I wasn't complaining, nor was I arrogant. Comparing our posts in this thread, I think it's fair to say you are the one complaining and arrogant. Yes, I was ignorant about lisp, but so? In my first post, I wrote "Please illuminate a Scheme newbie. Thanks". (and please no cheap rebuttals. In all honesty, my first post is in the form of asking a question.)
Some people have indicated the incorrectness of the paragraphs I wrote in my last post on the sameness of sets, n-tuple, vectors, matrixes, and trees. I know their differences. I was just trying to illustrate how they are uniformly represented in Mathematica. In my second post in this thread I briefed described them as ordered lists and trees but apparantly the word `list' too much reminds people of `list' in CL or Scheme with associated implementation connotations.
It is apparant to me that no one so far indicated a familarity with Mathematica. Otherwise, the context of my question would be recognized clearly without doubt. The language of Mathematica is **close** to the ideal language I was talking about, where computer *engineering* concerns like byte, cons, int, float...etc. are as absent as possible in the language, and where a computer *science* oriented programer can concentrate on works in algorithms, AI, computational geometry...etc. without even knowing what is a register or caddadadar! (^_^) (now, is there a limitation to the caadadadddaadr length?)
In Erik's last message arguing point-for-point style to my message, many points are really pointless, philosiphical, and cheap shots. In summary, I think he is too deep into computer engineering than computer science, and too enamored with perhaps CL. Arrogance is usually proportional to one's (tech) prowess. Well, that's ok with me as long as you don't burn my head with real flame.
At least we are now all acquaintances. Good way to start a new year.
In article <xah-ya02408000R0301981503230...@nntp1.ba.best.com>,
x...@best.com (Xah) wrote: >Similarly, a list (abstractly) is simply an ordered sequence of things. >A tree is simply a list of lists. A pair notion (like Scheme's cons) is >perhaps good in a language for implementation/efficiency reasons, but it >is redundant notion conceptually.
Cons cells are more fundamental than lists.
>language? The answer is apparantly no, as evidenced by few private email >I got. (ML apparantly doesn't have the pairs notion,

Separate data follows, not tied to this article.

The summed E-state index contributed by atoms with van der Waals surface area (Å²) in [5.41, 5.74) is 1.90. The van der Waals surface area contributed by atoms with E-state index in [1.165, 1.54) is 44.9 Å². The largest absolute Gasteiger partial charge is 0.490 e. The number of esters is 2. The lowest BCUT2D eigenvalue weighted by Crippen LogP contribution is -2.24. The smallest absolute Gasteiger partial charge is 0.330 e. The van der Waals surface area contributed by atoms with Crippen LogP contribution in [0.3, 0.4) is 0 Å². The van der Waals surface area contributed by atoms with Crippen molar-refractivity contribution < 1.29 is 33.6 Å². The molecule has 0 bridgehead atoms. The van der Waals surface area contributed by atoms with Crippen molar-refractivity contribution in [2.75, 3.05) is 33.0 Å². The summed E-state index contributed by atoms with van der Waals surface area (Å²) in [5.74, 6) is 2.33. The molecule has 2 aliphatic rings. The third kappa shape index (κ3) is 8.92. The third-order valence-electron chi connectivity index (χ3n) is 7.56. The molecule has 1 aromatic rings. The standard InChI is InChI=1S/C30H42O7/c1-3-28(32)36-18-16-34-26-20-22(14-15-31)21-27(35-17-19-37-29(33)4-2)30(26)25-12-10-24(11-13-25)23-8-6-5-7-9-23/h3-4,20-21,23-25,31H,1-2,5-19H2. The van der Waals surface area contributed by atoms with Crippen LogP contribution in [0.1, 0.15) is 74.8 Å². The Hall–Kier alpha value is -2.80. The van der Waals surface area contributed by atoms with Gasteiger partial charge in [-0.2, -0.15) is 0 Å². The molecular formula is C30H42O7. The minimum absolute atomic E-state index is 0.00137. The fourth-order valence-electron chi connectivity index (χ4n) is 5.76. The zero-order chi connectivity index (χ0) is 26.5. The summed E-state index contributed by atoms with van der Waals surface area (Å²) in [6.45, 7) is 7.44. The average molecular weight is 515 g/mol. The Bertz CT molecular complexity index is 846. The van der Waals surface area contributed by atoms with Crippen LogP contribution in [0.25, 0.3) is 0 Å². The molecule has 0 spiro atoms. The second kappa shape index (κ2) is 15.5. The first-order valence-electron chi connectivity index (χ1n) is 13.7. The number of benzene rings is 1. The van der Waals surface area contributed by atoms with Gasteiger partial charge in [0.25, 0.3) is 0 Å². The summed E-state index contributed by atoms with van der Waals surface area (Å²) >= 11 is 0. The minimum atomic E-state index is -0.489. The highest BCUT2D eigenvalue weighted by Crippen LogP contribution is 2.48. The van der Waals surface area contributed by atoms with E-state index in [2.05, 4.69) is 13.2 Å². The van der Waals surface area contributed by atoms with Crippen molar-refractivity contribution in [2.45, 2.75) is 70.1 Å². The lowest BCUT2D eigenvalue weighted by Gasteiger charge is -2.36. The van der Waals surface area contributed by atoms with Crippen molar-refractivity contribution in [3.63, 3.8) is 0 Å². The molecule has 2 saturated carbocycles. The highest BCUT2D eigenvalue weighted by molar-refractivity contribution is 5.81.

SML most certainly DOES have the equivalent of a cons cell. Well, they improved on it by making it not mutable. Lists in SML are merely strings of "cons" cells terminated by a nil (e.g. ), same as Scheme.
-- Necessity is the Mother of Improvisation. | Samuel S. Paik Laziness and Greed are the Parents of Innovation| p...@webnexus.com A Rebel against the Small World Order | Speak only for self
> However, to a true Lisp programmer (the origin of the name Lisp > nonwithstanding) _pairs_ are the fundamental data structure. Lists > are just a conventional use of pairs. No more and no less.
> All the abstract properties that you care about and think are a > property of lists are really a property of pairs in Lisp. Since lists > are _just_ a convention, Lisp is a little cavalier about them, and > that's why the abstract properties do not really hold.
> However, because lists are such a widespread and useful convention, > Lisp dialects (Scheme included) provide lots of operations that > operate on lists, thereby misleading novices into thinking that lists > are the fundamental data structure, and making them wonder about how > clean they are where the gaps between a "lists are fundamental" and > "lists are a conventional use of pairs" paradigms conflict.
Your points are well taken, but let's not go so far as to imply to novices that lists are just a convention in Lisp. One of the first things that novices learn (or should learn) is that lists are composed of conses or derive from s-expressions, but beyond that lists are the far more prevalent abstraction. Modern Lisp programs are data made up of nested lists and atoms. Lisp macros build list structure that is subsequently evaluated. Again, lists are a very important and fundamental notation and abstraction. Any novice can prove this to themselves by taking a Lisp program and rewriting it in dot notation form. Also note that most modern texts on Lisp will avoid the use of the the term *cons* as much as possible in in favor of *list* or *dotted list* whenever it makes sense. This is beyond just a convention. In the fundamental development of the Lisp data type hierarchy cons is a primitive data type, but the list is the coup de grace.
> It is apparant to me that no one so far indicated a familarity with > Mathematica. Otherwise, the context of my question would be > recognized clearly without doubt. The language of Mathematica is > **close** to the ideal language I was talking about, where computer
Then why are you asking Lispers if your question is in the context of Mathematica? May I suggest Mathematica newsgroup? Many Mma users do know Lisp and maybe they can help you understand Lisp from Mma orientation.
I concur with Erik's remarks about the unavoidability of taking the processor into account. You can choose not to, but there is no denying the possibility of efficient and inefficient processors, so if you don't spend any time caring, you sometimes suffer.